2.2 Upgrading the CSD

Since 1992, the UN Commission for Sustainable Development (UN CSD), being a permanent member of the UN Economic and Social Council (ECOSOC), has been in charge of supervising the implementation of Agenda 21 and the Johannesburg Plan of Action as well as the continuation of the Rio process.

. The UN Commission for Sustainable Development (UN CSD) should be upgraded either through a merger with the ECOSOC or by establishing a council for sustainable development modeled on the Human Rights Council which is directly subordinated to the UN General Assembly.

. In any case, stronger involvement of the Major Groups should be provided through the right to speak and the power of initiative.

. Its members should include high-ranking or elected government officials so that ambitious, binding decisions can be made.

. The Major Groups should gain the right to speak and the power of initiative in a reformed sustainability council; similarly, involvement within environmental organisations should be arranged.

. The Major Groups should also be formally involved regarding formulation, realisation, and monitoring of sustainability strategies and goals on the national level. To consider the impacts on people and the environment in third world countries, a consultation with third country delegates could take place prior to the passage of sustainability strategies, as already implemented in France.

2.3 Integration of Sustainability into other Policy Areas and Institutions

Considering sustainable development as an international goal, decision making may not be limited to specific conferences and institutions. The underlying principles of sustainable development must also become the guidelines for other policy areas and institutions. International financial institutions and the global trade regime in particular must be obligated to pursue social and ecological goals.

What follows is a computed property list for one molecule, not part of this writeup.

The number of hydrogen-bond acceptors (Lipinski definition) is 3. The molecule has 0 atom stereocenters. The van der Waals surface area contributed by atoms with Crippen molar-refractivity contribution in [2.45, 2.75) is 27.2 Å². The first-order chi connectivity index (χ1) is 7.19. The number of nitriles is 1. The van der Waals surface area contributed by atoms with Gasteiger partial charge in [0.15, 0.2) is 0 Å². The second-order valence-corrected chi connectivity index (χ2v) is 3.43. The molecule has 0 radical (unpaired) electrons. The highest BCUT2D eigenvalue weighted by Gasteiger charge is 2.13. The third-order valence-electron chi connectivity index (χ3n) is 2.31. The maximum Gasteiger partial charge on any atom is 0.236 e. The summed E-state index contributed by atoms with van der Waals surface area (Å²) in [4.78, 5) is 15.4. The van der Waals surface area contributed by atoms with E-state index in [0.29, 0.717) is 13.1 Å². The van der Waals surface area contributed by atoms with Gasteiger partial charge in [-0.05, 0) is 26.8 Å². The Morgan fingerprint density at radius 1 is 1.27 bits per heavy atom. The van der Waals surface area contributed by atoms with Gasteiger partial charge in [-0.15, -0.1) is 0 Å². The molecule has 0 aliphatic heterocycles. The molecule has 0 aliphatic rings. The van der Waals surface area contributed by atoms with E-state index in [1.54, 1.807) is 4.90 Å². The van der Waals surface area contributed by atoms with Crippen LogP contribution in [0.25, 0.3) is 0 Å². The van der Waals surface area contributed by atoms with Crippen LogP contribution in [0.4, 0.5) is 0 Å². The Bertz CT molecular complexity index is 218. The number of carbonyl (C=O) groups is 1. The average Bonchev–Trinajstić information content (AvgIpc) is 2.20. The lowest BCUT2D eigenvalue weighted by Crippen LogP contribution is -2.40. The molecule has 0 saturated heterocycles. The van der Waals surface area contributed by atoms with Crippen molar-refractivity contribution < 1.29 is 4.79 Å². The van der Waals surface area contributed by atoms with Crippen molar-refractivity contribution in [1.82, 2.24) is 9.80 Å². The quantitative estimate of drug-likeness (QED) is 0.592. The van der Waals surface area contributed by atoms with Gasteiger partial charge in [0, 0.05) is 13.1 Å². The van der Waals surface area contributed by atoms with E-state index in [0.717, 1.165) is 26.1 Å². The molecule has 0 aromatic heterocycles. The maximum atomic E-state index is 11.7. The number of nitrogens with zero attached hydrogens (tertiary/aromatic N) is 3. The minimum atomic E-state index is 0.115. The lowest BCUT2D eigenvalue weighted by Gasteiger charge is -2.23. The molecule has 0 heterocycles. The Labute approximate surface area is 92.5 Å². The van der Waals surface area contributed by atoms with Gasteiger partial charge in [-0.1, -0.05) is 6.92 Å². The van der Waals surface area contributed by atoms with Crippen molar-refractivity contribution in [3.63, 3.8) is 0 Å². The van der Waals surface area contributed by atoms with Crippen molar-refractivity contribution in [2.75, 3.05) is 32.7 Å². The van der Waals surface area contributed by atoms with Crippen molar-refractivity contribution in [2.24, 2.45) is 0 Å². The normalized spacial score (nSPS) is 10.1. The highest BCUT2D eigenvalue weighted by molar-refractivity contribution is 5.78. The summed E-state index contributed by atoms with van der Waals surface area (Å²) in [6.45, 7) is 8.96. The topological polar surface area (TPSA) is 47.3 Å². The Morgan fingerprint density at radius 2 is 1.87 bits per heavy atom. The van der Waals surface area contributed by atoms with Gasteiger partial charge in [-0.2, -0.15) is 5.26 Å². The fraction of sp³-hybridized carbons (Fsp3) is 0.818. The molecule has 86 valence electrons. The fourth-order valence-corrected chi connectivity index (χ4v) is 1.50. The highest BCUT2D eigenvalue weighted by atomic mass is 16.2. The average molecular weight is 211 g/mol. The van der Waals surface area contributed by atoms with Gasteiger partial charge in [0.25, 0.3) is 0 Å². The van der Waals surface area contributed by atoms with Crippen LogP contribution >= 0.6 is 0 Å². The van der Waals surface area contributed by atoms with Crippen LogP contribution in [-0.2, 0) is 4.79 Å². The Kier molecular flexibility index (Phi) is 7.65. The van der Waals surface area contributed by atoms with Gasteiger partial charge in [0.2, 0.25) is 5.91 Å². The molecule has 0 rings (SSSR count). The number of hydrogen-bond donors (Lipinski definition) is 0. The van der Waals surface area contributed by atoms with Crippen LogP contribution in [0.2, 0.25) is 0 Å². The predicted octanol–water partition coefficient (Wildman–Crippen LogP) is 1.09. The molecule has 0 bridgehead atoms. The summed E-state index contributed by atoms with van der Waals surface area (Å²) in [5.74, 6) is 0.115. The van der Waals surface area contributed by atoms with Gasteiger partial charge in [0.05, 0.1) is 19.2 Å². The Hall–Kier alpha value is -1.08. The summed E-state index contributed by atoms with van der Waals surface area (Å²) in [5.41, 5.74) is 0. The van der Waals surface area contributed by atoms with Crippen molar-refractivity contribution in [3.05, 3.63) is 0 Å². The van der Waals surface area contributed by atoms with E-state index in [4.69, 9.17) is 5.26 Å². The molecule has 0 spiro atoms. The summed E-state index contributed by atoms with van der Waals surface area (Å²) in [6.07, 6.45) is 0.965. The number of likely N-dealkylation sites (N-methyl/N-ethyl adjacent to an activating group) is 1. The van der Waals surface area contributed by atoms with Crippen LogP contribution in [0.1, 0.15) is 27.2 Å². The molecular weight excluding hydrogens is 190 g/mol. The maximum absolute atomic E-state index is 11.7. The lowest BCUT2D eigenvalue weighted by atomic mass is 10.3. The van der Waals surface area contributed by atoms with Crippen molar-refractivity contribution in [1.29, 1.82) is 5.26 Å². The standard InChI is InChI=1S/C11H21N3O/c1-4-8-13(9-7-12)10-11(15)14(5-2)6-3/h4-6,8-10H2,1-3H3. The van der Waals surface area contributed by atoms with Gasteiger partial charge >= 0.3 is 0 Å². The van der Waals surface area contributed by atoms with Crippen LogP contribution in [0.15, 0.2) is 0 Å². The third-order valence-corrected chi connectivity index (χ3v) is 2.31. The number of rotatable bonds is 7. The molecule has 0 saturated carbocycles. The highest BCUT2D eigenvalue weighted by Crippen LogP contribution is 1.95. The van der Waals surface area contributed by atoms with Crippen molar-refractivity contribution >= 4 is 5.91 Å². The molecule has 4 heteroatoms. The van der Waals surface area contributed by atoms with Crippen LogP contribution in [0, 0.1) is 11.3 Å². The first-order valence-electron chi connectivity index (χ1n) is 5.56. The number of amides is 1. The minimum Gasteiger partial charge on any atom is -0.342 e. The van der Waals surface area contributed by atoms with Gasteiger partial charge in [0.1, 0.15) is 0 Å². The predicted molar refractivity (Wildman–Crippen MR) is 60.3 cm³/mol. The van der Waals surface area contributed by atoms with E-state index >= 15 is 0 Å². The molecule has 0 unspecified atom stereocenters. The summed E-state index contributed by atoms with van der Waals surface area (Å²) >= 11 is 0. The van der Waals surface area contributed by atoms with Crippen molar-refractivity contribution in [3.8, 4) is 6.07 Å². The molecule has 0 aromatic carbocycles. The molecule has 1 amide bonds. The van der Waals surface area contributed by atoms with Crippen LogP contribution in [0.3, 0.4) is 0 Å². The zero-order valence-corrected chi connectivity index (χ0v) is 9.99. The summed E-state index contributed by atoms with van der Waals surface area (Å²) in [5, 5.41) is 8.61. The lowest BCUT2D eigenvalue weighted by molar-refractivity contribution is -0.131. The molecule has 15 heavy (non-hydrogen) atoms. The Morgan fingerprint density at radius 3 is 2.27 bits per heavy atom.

. These basic principles must be anchored in the catalogue of targets of the international financial institutions, and have tobe further considered in the allocation of financial resources and consulting services.

. Terms of the national and international environmental law have to be given more weight in comparison with other legally protected goods within the multilateral WTO negotiations as well as in bilateral peace and investment agreements.

. In order to create the necessary framework for social welfare and ecological sustainability, financial markets in particular have to be more strongly regulated and the speculation with foodstuffand natural resources on the international market have to be contained.

2.4 UN Parliament

State parliaments have little to say during the negotiations of international treaties and conventions. In order to give international treaties broad social supportthis should be changed and an advisory parliamentary assembly should be established within the UN. This would not replace the Security Council, the UN General Assembly, the Bretton-Woods financial institutions or other UN bodies. It would be an additionalinstitution to integrate parliamentarians more effectively into globalgovernance.

2.5 Reinforcement of Sustainability on the national and local Level

While important decisions concerning cooperation and determination of goals are made on a global level, the realisation of sustainable development occurs on the national and local level. The international conference on sustainable development should therefore also give an impulse for the enhancement of sustainability interests on the national and local level.

This could be achieved amongst others by extending the mandates of national sustainability councils and formally involving Major Groups in the formulation, realization and monitoring of sustainability strategies. To consider the impacts on people and the environment in third world countries, a consultation with third country delegates could take place prior to the passage of sustainability strategies, as already implemented in France. 2.6 Participation, Access to Information,and legal Protection